Below are some photos from our Fast CAT trials. If you are interested in entering one of our events please reach out to the club secretary, Joni Light, email is firstname.lastname@example.org and ask to be added to our email list. You can also join our Facebook group page as we post information there in more real time!!
Our 2023 schedule is confirmed. Please see dates and locations and premium lists below.
May 20 and May 21 in Exeter, RI (FCAT Only)
Mail entries payable to Irish Wolfhound Association of New England (IWANE)
c/o Joni Light
40 Lake Woods Lane, Ashford, CT 06278
Or via PayPal
Online Registration Form:
June 10 in East Windsor, CT (Fun Run – FCAT Only)
September 9 and September 10 in Richmond, ME (FCAT Only)
November 11 and November 12 in Webster, NH (CABT Only)
And yes!! Irish Wolfhounds love to chase and course. Here are some photos of our club members who’s hounds have received titles. Bragi below has earned his DCAT and CA! Aine has earned her BCAT.
So, what is this Fast CAT/CAT hype??
Fast CAT is a relatively new sport introduced by the AKC that showcases the running skills of dogs.
Since the American Kennel Club introduced Fast CAT in 2016, the number of events held annually has skyrocketed. Fast CAT is an electronically timed race in which a dog’s speed is converted into mph. Titles are awarded based on points that are calculated by multiplying a dog’s mph by its handicap, a derivative of its height at the withers.
Fast CAT stands for Fast Coursing Ability Test. The dogs chase a lure down a straight, 100-yard course. The track doesn’t have to be fenced-in, but most have the trials in a fenced or partially fenced area. AKC points are assigned to the dog based on its size handicap. Dogs are measured at their shoulders. Shorter than 12 inches multiply their speed by 2. Dogs between 12 inches and 18 inches multiply their speed by 1.5. All the dogs 18 inches or taller get the same number of points as their speed. So, a dog under 12 inches would get 50 points if it ran the track at 25 MPH. A medium sized dog would get 37.5 points and a large dog would get 25 points.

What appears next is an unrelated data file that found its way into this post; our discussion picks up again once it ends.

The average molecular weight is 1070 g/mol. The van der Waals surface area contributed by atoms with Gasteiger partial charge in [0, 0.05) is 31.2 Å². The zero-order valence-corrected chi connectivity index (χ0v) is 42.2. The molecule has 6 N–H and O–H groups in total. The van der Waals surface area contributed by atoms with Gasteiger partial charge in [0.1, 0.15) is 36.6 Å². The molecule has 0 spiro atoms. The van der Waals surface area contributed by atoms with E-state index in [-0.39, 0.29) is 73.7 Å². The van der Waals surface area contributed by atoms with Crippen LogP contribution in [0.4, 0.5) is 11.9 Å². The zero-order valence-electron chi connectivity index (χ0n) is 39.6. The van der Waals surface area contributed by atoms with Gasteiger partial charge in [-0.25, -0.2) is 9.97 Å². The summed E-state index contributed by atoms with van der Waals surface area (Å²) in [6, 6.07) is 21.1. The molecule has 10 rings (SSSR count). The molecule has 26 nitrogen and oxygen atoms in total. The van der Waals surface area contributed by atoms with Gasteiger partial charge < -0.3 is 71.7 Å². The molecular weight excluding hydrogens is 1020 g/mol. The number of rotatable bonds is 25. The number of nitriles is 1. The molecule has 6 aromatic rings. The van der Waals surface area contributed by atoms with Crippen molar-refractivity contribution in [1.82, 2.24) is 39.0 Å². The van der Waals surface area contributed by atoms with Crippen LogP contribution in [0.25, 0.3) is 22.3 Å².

Unlike lure coursing, which is a trial to bring out the hunting abilities of sighthounds, restricted to the 17 sighthound breeds, CAT and Fast CAT are open to all breeds and mixed breeds. The twisty-curvy pattern used in lure coursing and CAT emulates the zigzagged way a rabbit scurries when being pursued, whereas Fast CAT is a 100-yard dash where dogs chase the lure on a straight course.
Chasing prey has long been recognized as a natural instinct for sighthounds. Having long legs, a deep chest, flexible back, and keen vision, they are equipped to overpower fast-moving prey with their speed and agility. That speed comes out in Fast CAT, where sighthounds may power down the course at nearly 40 mph.
How to play Fast CAT:
Dogs run individually and earn points that are calculated by multiplying their mph by their height-based handicap. The handicap system works like this:
- Handicap of 2.0 for dogs below 12 inches at the withers
- Handicap of 1.5 for dogs 18 inches or greater at the withers
- Handicap of 1.0 for dogs 18 inches or greater at the withers
Dogs earn suffix titles based on a point system. Here’s how titles are awarded:
- 150 points for BCAT
- 500 points for DCAT
- 1,000 points for FCAT
- 500 points for additional FCATs
We are excited to hold Fast CAT trials as part of our club activities. Be forewarned, Fast CAT is addictive to both hounds and humans!!